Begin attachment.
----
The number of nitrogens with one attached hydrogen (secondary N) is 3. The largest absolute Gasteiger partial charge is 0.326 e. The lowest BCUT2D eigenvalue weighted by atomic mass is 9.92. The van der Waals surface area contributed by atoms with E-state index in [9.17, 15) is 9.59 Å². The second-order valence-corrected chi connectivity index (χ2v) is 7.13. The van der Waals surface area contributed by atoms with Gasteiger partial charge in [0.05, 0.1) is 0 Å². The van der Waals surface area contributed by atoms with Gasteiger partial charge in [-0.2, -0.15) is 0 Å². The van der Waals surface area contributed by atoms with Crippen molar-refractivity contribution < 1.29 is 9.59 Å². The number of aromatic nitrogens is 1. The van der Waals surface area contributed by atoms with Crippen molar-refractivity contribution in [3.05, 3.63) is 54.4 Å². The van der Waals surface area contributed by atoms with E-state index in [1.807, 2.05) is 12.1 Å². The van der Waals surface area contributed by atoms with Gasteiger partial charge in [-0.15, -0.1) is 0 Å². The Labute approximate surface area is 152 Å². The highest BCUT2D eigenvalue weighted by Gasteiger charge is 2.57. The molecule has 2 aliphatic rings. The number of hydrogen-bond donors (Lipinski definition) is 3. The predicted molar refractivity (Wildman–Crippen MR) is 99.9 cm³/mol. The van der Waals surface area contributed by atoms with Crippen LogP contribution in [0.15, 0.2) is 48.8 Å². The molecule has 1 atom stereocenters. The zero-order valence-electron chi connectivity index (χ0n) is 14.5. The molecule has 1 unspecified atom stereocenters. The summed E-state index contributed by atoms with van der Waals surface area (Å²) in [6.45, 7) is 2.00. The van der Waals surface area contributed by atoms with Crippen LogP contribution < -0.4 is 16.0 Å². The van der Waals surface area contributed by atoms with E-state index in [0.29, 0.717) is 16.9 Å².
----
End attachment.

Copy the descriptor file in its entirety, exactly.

The number of nitrogens with one attached hydrogen (secondary N) is 3. The largest absolute Gasteiger partial charge is 0.326 e. The lowest BCUT2D eigenvalue weighted by atomic mass is 9.92. The van der Waals surface area contributed by atoms with E-state index in [9.17, 15) is 9.59 Å². The second-order valence-corrected chi connectivity index (χ2v) is 7.13. The van der Waals surface area contributed by atoms with Gasteiger partial charge in [0.05, 0.1) is 0 Å². The van der Waals surface area contributed by atoms with Gasteiger partial charge in [-0.2, -0.15) is 0 Å². The van der Waals surface area contributed by atoms with Crippen molar-refractivity contribution < 1.29 is 9.59 Å². The number of aromatic nitrogens is 1. The van der Waals surface area contributed by atoms with Crippen molar-refractivity contribution in [3.05, 3.63) is 54.4 Å². The van der Waals surface area contributed by atoms with E-state index in [1.807, 2.05) is 12.1 Å². The van der Waals surface area contributed by atoms with Gasteiger partial charge in [-0.15, -0.1) is 0 Å². The Labute approximate surface area is 152 Å². The highest BCUT2D eigenvalue weighted by Gasteiger charge is 2.57. The molecule has 2 aliphatic rings. The number of hydrogen-bond donors (Lipinski definition) is 3. The predicted molar refractivity (Wildman–Crippen MR) is 99.9 cm³/mol. The van der Waals surface area contributed by atoms with Crippen LogP contribution in [0.15, 0.2) is 48.8 Å². The molecule has 1 atom stereocenters. The zero-order valence-electron chi connectivity index (χ0n) is 14.5. The molecule has 1 unspecified atom stereocenters. The summed E-state index contributed by atoms with van der Waals surface area (Å²) in [6.45, 7) is 2.00. The van der Waals surface area contributed by atoms with Crippen LogP contribution < -0.4 is 16.0 Å². The van der Waals surface area contributed by atoms with E-state index in [0.29, 0.717) is 16.9 Å².